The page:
Japan allocates US$7 billion for chip gear spending in 2024, the most significant hike in the world
- According to data from SEMI, Japan said it intends to spend 82% more next year on chip equipment, the largest increase in the world.
- The aggressive investment complements a US push to reconfigure global chip supply routes and sources.
- China has also attempted to dissuade Japan from imposing big curbs on exports of semiconductor manufacturing equipment.
In the 1980s, Japan was the world’s largest chip producer, accounting for over 50% of global semiconductor production. Then came the early 2000s when Japan faced challenges in shifting business models from traditional vertical integration (IDM) to horizontal division of labor (fabless/foundry). Its failure to catch up has led to its downfall in the global chip supply chain, leaving Japan to account for only 9% of the world’s semiconductor production.
Fortunately, despite no longer being the world’s largest semiconductor market, Japan still maintains a high market share and international competitiveness in product groups such as memory (especially NAND), sensors (especially CMOS image sensors), and power semiconductors.
According to the International Trade Association on November 2022, Japan’s approximate share of the global supply of semiconductors and related equipment stands at;
- Semiconductor Chips (Logic, Micro, Memory, Analog) 6%
- Semiconductor Manufacturing Equipment 35%
- Semiconductor Materials 50%
Given that since the pandemic the world began shifting its focus toward the semiconductor industry, Japan too began leveraging its position to woo major chipmakers such as Taiwan Semiconductor Manufacturing Co. and South Korea’s Samsung Electronics Co. After the announcement that Japan will be tightening its grip on crucial equipment, the country announced its intention to hike up expenditure on chip gears for next year.
Japan plans to spend US$7 billion on fab equipment next year, which would mark an 82% jump from this year — the largest in the world — according to data from SEMI, a global association of chipmaking equipment producers. Its aim is simple, to boost its position in the worldwide semiconductor market.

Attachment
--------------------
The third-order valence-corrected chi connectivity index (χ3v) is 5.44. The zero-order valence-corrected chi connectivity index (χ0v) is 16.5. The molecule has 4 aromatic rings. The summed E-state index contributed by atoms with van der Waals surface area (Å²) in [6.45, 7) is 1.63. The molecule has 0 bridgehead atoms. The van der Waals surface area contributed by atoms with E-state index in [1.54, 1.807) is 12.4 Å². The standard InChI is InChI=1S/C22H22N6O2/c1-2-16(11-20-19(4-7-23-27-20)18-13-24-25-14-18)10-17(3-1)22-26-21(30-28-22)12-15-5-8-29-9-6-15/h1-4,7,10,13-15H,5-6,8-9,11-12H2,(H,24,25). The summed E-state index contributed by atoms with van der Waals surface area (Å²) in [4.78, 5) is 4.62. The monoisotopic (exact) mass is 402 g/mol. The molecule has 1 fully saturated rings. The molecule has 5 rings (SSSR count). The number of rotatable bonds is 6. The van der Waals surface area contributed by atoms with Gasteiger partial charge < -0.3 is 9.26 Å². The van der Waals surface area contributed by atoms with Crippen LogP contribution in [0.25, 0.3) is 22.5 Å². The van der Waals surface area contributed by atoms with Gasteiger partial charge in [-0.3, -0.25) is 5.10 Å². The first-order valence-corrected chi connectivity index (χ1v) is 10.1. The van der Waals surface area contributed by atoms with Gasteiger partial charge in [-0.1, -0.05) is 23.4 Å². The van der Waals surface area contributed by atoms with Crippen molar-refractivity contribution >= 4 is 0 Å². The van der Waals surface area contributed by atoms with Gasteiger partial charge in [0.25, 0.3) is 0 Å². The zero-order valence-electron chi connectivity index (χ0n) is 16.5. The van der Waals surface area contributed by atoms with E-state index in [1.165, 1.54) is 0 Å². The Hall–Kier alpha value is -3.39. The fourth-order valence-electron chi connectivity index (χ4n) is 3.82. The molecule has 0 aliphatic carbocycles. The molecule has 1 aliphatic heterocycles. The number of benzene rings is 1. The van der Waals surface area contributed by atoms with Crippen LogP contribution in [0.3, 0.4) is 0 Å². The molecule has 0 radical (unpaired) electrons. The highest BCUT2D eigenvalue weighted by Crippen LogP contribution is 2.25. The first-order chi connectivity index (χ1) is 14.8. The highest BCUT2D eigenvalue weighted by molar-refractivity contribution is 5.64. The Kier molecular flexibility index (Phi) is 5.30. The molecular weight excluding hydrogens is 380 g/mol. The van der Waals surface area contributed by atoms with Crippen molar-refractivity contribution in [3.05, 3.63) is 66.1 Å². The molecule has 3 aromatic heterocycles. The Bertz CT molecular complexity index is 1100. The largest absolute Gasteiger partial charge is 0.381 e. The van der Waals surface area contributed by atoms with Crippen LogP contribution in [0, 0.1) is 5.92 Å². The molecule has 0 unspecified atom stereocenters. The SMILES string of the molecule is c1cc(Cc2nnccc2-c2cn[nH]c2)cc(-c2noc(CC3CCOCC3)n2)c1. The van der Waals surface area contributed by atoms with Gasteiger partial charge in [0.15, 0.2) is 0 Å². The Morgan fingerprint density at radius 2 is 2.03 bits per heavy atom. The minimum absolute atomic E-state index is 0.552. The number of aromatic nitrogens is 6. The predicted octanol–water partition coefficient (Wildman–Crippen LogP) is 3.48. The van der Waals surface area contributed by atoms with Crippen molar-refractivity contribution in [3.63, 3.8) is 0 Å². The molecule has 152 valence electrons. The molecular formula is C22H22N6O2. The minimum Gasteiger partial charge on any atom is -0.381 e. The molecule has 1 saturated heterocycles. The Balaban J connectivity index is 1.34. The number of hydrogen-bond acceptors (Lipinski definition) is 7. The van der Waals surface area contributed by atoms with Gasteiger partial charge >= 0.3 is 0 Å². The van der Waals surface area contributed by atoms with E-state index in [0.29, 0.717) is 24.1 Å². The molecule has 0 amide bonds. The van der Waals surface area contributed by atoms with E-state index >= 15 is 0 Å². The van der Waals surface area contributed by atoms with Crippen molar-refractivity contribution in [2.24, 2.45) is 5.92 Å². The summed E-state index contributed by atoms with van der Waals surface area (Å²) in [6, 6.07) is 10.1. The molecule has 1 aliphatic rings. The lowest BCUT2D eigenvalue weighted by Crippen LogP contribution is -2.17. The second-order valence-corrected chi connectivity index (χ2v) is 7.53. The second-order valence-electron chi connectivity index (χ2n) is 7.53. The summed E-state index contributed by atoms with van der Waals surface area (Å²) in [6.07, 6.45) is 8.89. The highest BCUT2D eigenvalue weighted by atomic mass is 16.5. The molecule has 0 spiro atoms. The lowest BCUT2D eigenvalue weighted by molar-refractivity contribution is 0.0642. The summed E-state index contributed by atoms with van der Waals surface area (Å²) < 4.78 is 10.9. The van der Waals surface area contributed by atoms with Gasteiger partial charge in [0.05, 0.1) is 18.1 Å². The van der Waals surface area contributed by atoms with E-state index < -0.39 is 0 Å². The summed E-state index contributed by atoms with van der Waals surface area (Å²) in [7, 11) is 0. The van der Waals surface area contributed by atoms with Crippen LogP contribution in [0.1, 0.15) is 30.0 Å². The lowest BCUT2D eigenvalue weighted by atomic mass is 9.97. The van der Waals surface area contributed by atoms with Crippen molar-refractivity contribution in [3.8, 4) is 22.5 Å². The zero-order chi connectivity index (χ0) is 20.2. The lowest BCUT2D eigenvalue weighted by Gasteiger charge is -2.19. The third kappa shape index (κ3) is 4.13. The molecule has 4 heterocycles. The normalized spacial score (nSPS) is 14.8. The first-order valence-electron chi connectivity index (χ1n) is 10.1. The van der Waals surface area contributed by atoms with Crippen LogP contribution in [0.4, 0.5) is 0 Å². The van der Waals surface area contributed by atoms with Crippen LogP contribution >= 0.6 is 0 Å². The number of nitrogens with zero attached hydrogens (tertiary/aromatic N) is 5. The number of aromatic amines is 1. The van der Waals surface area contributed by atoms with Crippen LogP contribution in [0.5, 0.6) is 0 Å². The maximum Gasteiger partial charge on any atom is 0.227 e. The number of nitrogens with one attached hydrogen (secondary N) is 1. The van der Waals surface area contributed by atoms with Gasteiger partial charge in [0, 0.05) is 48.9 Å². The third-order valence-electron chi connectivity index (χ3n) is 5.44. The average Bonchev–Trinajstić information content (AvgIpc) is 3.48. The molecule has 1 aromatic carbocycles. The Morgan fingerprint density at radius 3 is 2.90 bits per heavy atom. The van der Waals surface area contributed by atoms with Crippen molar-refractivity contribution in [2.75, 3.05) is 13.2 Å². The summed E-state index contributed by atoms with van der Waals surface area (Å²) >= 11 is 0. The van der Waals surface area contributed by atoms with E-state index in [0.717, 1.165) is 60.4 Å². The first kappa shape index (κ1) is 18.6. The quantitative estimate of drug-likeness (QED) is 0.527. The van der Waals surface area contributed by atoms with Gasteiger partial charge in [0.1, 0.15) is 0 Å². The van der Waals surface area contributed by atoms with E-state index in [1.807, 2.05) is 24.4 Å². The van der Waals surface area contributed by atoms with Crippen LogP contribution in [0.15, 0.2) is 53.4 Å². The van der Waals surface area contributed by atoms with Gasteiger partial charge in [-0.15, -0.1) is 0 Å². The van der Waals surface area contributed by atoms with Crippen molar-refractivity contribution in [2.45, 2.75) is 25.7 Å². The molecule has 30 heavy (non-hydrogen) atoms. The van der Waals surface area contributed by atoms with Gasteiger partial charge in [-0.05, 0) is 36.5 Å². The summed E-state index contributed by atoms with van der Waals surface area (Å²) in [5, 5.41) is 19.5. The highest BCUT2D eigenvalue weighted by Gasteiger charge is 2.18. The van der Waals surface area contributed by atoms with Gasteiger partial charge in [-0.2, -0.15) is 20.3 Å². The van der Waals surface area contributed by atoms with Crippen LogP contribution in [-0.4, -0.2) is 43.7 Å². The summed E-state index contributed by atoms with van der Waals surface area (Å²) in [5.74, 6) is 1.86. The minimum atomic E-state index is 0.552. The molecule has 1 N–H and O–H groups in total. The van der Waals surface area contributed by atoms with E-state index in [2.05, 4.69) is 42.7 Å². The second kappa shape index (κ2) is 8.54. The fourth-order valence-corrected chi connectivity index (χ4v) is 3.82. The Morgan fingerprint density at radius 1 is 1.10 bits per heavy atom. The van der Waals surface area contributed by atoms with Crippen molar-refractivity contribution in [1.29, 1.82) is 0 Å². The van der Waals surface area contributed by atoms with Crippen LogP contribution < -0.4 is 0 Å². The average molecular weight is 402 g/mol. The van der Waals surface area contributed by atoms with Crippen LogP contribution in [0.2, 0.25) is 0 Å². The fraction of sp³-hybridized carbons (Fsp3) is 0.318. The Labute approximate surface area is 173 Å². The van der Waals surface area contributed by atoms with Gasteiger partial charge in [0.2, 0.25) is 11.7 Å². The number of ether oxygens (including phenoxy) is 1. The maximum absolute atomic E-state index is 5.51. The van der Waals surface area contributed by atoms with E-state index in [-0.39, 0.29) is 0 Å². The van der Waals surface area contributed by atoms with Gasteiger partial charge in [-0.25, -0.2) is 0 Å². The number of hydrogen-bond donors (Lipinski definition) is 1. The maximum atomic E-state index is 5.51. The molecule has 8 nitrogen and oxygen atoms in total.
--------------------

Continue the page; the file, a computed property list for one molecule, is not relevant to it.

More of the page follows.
For context, China is forecasted to increase its expenditure by a mere 2%, and Japan’s total amount would even be higher than the combined spending of the Europe and Mideast markets. However, it is fair to note that Taiwan remains the largest spender — US$24.9 billion expected in 2024 — on chip-fabrication equipment. Japan’s move to increase spending by 82% is part of its ambitious program to bring back cutting-edge semiconductor manufacturing, a field ceded to Taiwan, South Korea, and China nearly 20 years ago.
The aggressive investment complements a US push to reconfigure global chip supply routes and sources. Last week, Tokyo said it would expand curbs on shipments of 23 types of cutting-edge chipmaking tools, including extreme ultraviolet mask-testers, immersion lithography machines, and silicon-wafer cleaners.
The restrictions came as part of a deal with the US and the Netherlands, although Japan has been careful not to refer publicly to the agreement between itself, the US, and the Netherlands. It seems like the export controls will affect a more significant number of Japanese companies than previously expected and require producers of high-end equipment to obtain licenses for all regions.
That would give the Japanese authorities oversight of machinery sales to countries that could produce high-end chips for military use in China and elsewhere. Various reports also indicate that a significant number of Japanese companies depend on China for a large part of their growth.
When Japanese foreign minister Yoshimasa Hayashi recently visited China — the first such trip to China’s capital by a top Japanese diplomat in more than three years, his Chinese counterpart Qin Gang was also present. Qin told Hayashi that the US had in the past tried to “brutally suppress” Japan’s semiconductor industry and was now “repeating its old tricks” against China.
“Don’t do to others what you don’t want others to do to you,” Qin said, according to a statement published on China’s foreign ministry website on Sunday. The “blockade” would “only stimulate China’s determination to become self-sufficient,” he added. Please use the sharing tools found via the share button at the top or side of articles.
Even with the Netherlands, China has sought to discourage them from participating in the deal. Tan Jian, the Chinese ambassador to the country, warned of “consequences” if it went ahead with restrictions.
Pressure from Beijing over the restrictions was also noticeable when the Cyberspace Administration of China, the sector’s regulator, launched a review into imports from the US-based chipmaker Micron Technologies on the grounds of “national security.”
- Will AI put an end to the gig economy?
- Creating a recipe for sustainable data centers
- New types of malware surge by 70%, and cybercriminals increasingly target governments worldwide
- What could AI and automation look like in 2024?
- From AI-powered chips to chatbot: Here’s what was unveiled at AWS re-Invent 2023